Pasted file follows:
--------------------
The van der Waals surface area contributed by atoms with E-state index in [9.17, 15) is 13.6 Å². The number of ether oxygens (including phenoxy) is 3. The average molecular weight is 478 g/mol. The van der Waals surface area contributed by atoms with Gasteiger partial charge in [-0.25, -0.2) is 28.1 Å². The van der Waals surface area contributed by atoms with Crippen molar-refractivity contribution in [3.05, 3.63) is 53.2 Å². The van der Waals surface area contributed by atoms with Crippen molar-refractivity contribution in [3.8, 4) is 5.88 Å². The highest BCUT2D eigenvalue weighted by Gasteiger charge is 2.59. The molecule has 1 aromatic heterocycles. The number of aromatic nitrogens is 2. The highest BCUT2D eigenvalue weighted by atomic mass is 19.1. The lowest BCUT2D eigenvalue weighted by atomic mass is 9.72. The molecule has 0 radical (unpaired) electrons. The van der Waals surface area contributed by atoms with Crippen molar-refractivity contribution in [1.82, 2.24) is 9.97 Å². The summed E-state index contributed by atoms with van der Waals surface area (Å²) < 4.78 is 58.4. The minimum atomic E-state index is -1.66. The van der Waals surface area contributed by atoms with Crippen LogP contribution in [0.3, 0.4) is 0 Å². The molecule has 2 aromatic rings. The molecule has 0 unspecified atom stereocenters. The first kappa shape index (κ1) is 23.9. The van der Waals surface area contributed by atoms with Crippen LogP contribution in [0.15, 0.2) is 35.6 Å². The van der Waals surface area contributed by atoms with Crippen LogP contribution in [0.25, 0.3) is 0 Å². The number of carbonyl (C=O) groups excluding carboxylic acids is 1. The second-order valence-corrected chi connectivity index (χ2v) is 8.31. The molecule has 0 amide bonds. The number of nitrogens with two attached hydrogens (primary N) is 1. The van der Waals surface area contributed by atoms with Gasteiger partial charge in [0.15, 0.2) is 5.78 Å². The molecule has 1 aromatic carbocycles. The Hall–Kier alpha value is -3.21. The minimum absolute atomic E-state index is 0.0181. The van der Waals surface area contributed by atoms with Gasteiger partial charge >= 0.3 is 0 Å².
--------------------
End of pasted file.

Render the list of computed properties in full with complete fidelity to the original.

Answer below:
The van der Waals surface area contributed by atoms with E-state index in [9.17, 15) is 13.6 Å². The number of ether oxygens (including phenoxy) is 3. The average molecular weight is 478 g/mol. The van der Waals surface area contributed by atoms with Gasteiger partial charge in [-0.25, -0.2) is 28.1 Å². The van der Waals surface area contributed by atoms with Crippen molar-refractivity contribution in [3.05, 3.63) is 53.2 Å². The van der Waals surface area contributed by atoms with Crippen molar-refractivity contribution in [3.8, 4) is 5.88 Å². The highest BCUT2D eigenvalue weighted by Gasteiger charge is 2.59. The molecule has 1 aromatic heterocycles. The number of aromatic nitrogens is 2. The highest BCUT2D eigenvalue weighted by atomic mass is 19.1. The lowest BCUT2D eigenvalue weighted by atomic mass is 9.72. The molecule has 0 radical (unpaired) electrons. The van der Waals surface area contributed by atoms with Crippen molar-refractivity contribution in [1.82, 2.24) is 9.97 Å². The summed E-state index contributed by atoms with van der Waals surface area (Å²) < 4.78 is 58.4. The minimum atomic E-state index is -1.66. The van der Waals surface area contributed by atoms with Crippen LogP contribution in [0.3, 0.4) is 0 Å². The molecule has 2 aromatic rings. The molecule has 0 unspecified atom stereocenters. The first kappa shape index (κ1) is 23.9. The van der Waals surface area contributed by atoms with Crippen LogP contribution in [0.15, 0.2) is 35.6 Å². The van der Waals surface area contributed by atoms with Crippen LogP contribution in [0.25, 0.3) is 0 Å². The number of carbonyl (C=O) groups excluding carboxylic acids is 1. The second-order valence-corrected chi connectivity index (χ2v) is 8.31. The molecule has 0 amide bonds. The number of nitrogens with two attached hydrogens (primary N) is 1. The van der Waals surface area contributed by atoms with Gasteiger partial charge in [0.15, 0.2) is 5.78 Å². The molecule has 1 aromatic carbocycles. The Hall–Kier alpha value is -3.21. The minimum absolute atomic E-state index is 0.0181. The van der Waals surface area contributed by atoms with Gasteiger partial charge >= 0.3 is 0 Å².